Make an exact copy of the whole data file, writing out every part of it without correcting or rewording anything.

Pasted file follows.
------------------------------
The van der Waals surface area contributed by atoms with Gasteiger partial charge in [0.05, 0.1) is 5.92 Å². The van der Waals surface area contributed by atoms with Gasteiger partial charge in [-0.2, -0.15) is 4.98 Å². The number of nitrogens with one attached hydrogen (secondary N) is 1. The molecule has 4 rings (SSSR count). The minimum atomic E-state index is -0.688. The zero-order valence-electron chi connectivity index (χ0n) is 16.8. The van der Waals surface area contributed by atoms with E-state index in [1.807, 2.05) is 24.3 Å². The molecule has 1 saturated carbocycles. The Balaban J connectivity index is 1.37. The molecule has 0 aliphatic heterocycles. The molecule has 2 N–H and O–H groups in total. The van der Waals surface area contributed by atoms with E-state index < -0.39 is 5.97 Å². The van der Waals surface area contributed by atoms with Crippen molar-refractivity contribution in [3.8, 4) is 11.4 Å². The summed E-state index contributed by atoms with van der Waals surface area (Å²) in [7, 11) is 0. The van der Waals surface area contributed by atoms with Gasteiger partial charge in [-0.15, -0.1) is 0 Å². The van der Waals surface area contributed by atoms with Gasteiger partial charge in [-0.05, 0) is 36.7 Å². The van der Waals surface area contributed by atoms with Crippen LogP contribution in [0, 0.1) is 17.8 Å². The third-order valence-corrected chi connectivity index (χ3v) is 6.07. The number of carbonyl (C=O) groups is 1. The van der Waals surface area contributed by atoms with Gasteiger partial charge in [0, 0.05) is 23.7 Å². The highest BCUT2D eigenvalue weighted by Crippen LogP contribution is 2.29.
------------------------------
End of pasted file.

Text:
The van der Waals surface area contributed by atoms with Gasteiger partial charge in [0.05, 0.1) is 5.92 Å². The van der Waals surface area contributed by atoms with Gasteiger partial charge in [-0.2, -0.15) is 4.98 Å². The number of nitrogens with one attached hydrogen (secondary N) is 1. The molecule has 4 rings (SSSR count). The minimum atomic E-state index is -0.688. The zero-order valence-electron chi connectivity index (χ0n) is 16.8. The van der Waals surface area contributed by atoms with E-state index in [1.807, 2.05) is 24.3 Å². The molecule has 1 saturated carbocycles. The Balaban J connectivity index is 1.37. The molecule has 0 aliphatic heterocycles. The molecule has 2 N–H and O–H groups in total. The van der Waals surface area contributed by atoms with E-state index < -0.39 is 5.97 Å². The van der Waals surface area contributed by atoms with Crippen molar-refractivity contribution in [3.8, 4) is 11.4 Å². The summed E-state index contributed by atoms with van der Waals surface area (Å²) in [7, 11) is 0. The van der Waals surface area contributed by atoms with Gasteiger partial charge in [-0.15, -0.1) is 0 Å². The van der Waals surface area contributed by atoms with Gasteiger partial charge in [-0.05, 0) is 36.7 Å². The van der Waals surface area contributed by atoms with Crippen LogP contribution in [0, 0.1) is 17.8 Å². The third-order valence-corrected chi connectivity index (χ3v) is 6.07. The number of carbonyl (C=O) groups is 1. The van der Waals surface area contributed by atoms with Gasteiger partial charge in [0, 0.05) is 23.7 Å². The highest BCUT2D eigenvalue weighted by Crippen LogP contribution is 2.29.